Suddenly, on Sept. 26, after the third game of the season, Barksdale was waived and was quickly claimed by the Rams and Giants. He played in just six games with the Rams that season but started two games at left tackle. Last season, he took over at right tackle when Rodger Saffold was injured and ended up starting 13 games.
Now, with Saffold at right guard, Barksdale seems entrenched as the Rams' starting right tackle. He's rarely talked about when the line is discussed, but he has become the one constant on the line. With other players missing games, Barksdale quietly goes about his job and never misses even a practice, much less a game.
"Joe took advantage of his opportunity," coach Jeff Fisher says. "The timing was perfect for us. We needed the help, we got him in here, he learned. He was very consistent last year. He's been very consistent right now. He's got some guys out there to work against. I mean he's learning a lot from (defensive end) Chris (Long) and he gives Chris all he can handle out on the practice field. So it's very competitive out there ... and he's very durable."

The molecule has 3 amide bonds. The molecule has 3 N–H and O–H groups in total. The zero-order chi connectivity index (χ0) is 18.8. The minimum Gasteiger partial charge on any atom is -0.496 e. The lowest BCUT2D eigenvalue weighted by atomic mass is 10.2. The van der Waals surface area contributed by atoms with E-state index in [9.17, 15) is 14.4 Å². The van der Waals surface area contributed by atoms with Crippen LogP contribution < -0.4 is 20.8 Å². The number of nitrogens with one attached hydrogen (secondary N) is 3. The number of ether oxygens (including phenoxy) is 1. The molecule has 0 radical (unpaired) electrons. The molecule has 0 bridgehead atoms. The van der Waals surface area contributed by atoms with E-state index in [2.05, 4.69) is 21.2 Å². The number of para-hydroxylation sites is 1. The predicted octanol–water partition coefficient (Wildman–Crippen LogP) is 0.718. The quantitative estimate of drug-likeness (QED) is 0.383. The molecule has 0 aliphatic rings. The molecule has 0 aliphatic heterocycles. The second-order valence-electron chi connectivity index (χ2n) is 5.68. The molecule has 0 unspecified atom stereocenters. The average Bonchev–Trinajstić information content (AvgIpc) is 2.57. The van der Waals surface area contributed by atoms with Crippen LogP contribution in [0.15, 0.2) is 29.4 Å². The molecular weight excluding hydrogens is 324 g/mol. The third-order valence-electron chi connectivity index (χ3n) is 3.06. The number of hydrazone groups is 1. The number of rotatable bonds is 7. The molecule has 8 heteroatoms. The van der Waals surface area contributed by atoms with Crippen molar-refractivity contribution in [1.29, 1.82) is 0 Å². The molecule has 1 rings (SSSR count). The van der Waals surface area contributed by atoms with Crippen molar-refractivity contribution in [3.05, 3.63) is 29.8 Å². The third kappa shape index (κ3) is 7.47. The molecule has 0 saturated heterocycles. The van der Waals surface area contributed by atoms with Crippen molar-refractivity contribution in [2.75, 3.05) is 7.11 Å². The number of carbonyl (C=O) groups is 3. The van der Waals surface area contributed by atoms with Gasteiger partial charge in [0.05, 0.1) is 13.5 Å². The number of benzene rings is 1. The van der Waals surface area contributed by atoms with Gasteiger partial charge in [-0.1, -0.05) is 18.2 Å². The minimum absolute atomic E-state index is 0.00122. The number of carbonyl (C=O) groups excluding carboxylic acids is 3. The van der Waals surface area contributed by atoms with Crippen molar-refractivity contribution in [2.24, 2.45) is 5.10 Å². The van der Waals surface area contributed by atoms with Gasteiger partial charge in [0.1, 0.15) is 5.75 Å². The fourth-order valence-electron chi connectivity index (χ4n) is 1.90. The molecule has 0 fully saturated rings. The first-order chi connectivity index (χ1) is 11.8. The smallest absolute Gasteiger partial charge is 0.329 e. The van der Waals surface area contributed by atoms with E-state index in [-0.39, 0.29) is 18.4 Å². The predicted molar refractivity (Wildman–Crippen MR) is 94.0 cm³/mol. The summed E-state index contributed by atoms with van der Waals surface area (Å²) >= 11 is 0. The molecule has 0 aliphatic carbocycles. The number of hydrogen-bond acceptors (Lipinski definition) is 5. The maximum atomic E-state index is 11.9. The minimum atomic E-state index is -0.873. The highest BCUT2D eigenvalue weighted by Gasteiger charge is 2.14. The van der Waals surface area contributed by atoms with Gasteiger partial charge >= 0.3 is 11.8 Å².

Is that durability just good fortune? "I pray a lot," Barksdale says. "That's all I can really attribute it to. I've taken some hits in games and practices. It's God, man."
Barksdale almost has to pinch himself when he considers where he was when he arrived on that September day in 2012 and where he is now.
"I was talking to my friends the other day about that," he says. "It's a totally different feeling from when I got here. I didn't have any game experience, really. I played, but now as a starter and getting real minutes, from a technique standpoint it's a total different world. The understanding of a playbook, team cohesiveness; everything has gone a good way."